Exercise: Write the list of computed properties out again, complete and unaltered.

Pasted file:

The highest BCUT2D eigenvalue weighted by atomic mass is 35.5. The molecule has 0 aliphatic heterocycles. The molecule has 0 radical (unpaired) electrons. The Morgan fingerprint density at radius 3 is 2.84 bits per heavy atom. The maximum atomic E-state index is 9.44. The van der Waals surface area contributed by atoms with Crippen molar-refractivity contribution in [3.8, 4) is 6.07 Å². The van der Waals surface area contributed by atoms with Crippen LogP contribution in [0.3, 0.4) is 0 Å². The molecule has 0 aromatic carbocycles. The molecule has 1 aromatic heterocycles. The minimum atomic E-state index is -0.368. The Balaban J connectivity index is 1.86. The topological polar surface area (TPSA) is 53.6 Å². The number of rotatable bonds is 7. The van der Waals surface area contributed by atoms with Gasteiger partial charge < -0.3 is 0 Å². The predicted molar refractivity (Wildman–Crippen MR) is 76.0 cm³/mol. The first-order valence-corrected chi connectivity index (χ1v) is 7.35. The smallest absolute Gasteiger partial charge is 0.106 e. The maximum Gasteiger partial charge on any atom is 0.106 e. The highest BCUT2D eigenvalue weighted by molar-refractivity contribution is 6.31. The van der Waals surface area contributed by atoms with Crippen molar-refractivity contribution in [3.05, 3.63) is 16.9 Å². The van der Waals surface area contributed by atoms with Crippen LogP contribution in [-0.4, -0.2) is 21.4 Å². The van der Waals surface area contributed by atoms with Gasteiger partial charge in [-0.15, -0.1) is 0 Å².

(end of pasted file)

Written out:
The highest BCUT2D eigenvalue weighted by atomic mass is 35.5. The molecule has 0 aliphatic heterocycles. The molecule has 0 radical (unpaired) electrons. The Morgan fingerprint density at radius 3 is 2.84 bits per heavy atom. The maximum atomic E-state index is 9.44. The van der Waals surface area contributed by atoms with Crippen molar-refractivity contribution in [3.8, 4) is 6.07 Å². The van der Waals surface area contributed by atoms with Crippen LogP contribution in [0.3, 0.4) is 0 Å². The molecule has 0 aromatic carbocycles. The molecule has 1 aromatic heterocycles. The minimum atomic E-state index is -0.368. The Balaban J connectivity index is 1.86. The topological polar surface area (TPSA) is 53.6 Å². The number of rotatable bonds is 7. The van der Waals surface area contributed by atoms with Gasteiger partial charge < -0.3 is 0 Å². The predicted molar refractivity (Wildman–Crippen MR) is 76.0 cm³/mol. The first-order valence-corrected chi connectivity index (χ1v) is 7.35. The smallest absolute Gasteiger partial charge is 0.106 e. The maximum Gasteiger partial charge on any atom is 0.106 e. The highest BCUT2D eigenvalue weighted by molar-refractivity contribution is 6.31. The van der Waals surface area contributed by atoms with Crippen molar-refractivity contribution in [3.05, 3.63) is 16.9 Å². The van der Waals surface area contributed by atoms with Crippen LogP contribution in [-0.4, -0.2) is 21.4 Å². The van der Waals surface area contributed by atoms with Gasteiger partial charge in [-0.15, -0.1) is 0 Å².